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Cyprus

Electricity market may not be opened up until 2020

It could take until 2020 to open the electricity production market to competition, MPs heard on Tuesday.

Lawmakers were discussing for the umpteenth time the mooted liberalisation of the electricity market, which government officials had earlier said would have been completed by June of 2016.

Now, officials are pushing the date back to 2019 or 2020.

The discussion at the House energy committee was held behind closed doors.

Speaking to reporters after the session, committee chair Angelos Votsis (Diko) said MPs were aggrieved at the delays, and spoke of a lack of coordination among the involved departments – the Cyprus Energy Regulatory Authority (Cera), the

Transmission System Operator (TSO) and the energy ministry.

Without going into detail, Votsis said officials from those departments promised to now “study” the possibility of a stopgap or interim arrangement towards the full liberalisation of the energy production market.

The House committee, he added, will be revisiting the matter in late November, when MPs will be expecting final developments from officials “on this very serious issue, as there are many things that trouble us.”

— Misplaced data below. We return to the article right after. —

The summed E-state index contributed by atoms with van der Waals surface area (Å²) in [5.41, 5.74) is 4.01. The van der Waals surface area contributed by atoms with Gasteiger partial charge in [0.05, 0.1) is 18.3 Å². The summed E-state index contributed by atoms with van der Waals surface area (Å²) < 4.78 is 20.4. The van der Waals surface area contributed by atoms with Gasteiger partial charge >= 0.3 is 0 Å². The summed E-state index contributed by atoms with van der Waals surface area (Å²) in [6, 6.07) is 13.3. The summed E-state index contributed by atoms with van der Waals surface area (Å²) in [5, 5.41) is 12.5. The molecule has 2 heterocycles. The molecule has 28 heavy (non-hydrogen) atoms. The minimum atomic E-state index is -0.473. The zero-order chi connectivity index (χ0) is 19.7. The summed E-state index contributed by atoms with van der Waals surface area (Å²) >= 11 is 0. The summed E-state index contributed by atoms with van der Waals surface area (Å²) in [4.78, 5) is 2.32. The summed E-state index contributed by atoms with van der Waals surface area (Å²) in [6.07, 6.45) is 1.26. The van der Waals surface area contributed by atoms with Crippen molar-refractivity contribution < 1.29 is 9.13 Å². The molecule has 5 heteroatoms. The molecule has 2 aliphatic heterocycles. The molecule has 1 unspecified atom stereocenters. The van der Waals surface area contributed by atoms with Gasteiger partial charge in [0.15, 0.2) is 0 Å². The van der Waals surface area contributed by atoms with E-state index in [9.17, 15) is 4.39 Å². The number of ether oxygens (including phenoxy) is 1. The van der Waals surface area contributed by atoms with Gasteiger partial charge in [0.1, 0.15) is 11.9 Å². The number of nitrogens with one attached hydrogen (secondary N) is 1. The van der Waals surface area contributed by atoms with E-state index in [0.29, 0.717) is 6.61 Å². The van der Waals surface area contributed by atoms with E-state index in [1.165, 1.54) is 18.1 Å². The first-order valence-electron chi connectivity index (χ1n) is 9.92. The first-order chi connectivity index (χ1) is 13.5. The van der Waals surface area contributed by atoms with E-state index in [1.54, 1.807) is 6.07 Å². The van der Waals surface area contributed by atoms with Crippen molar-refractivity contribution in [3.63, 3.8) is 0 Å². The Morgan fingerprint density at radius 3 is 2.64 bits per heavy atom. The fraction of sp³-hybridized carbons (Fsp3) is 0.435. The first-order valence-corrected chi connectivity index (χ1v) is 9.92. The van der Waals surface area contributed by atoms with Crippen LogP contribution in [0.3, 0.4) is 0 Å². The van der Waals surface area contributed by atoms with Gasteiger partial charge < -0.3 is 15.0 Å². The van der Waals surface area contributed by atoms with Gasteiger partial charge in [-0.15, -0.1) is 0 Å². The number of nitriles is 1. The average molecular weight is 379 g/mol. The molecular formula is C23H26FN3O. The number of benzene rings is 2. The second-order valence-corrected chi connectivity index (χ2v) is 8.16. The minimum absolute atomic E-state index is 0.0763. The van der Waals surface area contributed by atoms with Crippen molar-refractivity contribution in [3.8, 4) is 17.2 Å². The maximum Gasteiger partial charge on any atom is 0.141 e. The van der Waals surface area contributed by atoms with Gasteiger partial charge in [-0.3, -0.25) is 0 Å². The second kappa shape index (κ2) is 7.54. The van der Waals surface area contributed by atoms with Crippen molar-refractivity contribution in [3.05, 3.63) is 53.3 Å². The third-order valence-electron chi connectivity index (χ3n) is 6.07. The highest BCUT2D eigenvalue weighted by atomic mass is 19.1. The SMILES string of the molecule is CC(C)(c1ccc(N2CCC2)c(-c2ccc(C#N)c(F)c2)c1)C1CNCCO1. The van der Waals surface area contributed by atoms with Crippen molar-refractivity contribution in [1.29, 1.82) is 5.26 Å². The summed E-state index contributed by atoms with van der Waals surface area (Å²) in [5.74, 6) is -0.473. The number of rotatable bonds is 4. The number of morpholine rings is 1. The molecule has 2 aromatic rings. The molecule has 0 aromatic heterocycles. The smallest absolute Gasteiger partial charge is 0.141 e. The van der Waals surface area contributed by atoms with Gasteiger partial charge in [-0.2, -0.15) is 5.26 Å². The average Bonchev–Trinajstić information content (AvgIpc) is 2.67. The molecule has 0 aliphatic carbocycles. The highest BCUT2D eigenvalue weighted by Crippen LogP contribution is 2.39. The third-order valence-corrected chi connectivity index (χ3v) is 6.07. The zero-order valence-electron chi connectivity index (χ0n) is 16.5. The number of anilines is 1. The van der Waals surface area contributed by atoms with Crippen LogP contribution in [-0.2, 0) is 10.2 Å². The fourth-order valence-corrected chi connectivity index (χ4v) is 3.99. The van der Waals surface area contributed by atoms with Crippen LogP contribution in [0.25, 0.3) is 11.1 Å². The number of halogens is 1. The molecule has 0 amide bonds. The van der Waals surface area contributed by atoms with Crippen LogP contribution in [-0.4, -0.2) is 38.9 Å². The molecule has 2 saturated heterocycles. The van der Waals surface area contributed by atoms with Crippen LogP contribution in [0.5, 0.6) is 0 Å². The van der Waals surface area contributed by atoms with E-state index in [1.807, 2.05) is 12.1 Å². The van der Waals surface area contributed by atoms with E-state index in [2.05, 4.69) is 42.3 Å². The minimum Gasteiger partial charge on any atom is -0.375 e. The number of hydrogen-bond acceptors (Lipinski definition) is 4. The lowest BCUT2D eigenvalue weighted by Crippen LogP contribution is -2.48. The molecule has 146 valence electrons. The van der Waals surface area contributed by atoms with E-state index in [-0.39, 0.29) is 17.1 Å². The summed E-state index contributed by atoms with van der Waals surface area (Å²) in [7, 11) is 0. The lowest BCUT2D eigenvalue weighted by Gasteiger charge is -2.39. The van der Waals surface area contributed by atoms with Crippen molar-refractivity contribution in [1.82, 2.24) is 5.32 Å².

Akel MP Costas Costa was only slightly more illuminating about the hold-up, attributing it to the fact that a translation of a study had yet to be finished, and to delays in designing the necessary software for the transition needed by the TSO.

According to Costa, 23 new positions were expected to be opened up for TSO staff although under current regulations these personnel would be hired first by the Electricity Authority of Cyprus (EAC) and then transferred to the TSO.

MPs’ explanations about the delays left a lot to be desired, likely because none addressed the elephant in the room – opposition from the unions of the state-run power company.

The unions do not want the electricity market to be opened to competition because this would lead to pressure for the privatisation of EAC.

Legislation making the TSO an independent entity has not even been prepared yet and the body operates as a branch of the EAC with workers employed by the state-owned electricity authority.

The energy regulator wants the TSO to be completely independent of the EAC, but the relevant legislation is only just being prepared. This is because the EAC unions are opposed to the independence of the TSO as they see it as a stepping stone towards privatisation.

In early September, the energy regulator stated that sometime in December the EAC would be split into two with a final draft of regulations for a new model in the energy market expected to be ready by the end of the year.

This relates to the unbundling of operations and accounts of the state-owned power producer.

Following threats of strike action by EAC workers earlier this year, the government decided to put on ice plans for privatising the state power company.


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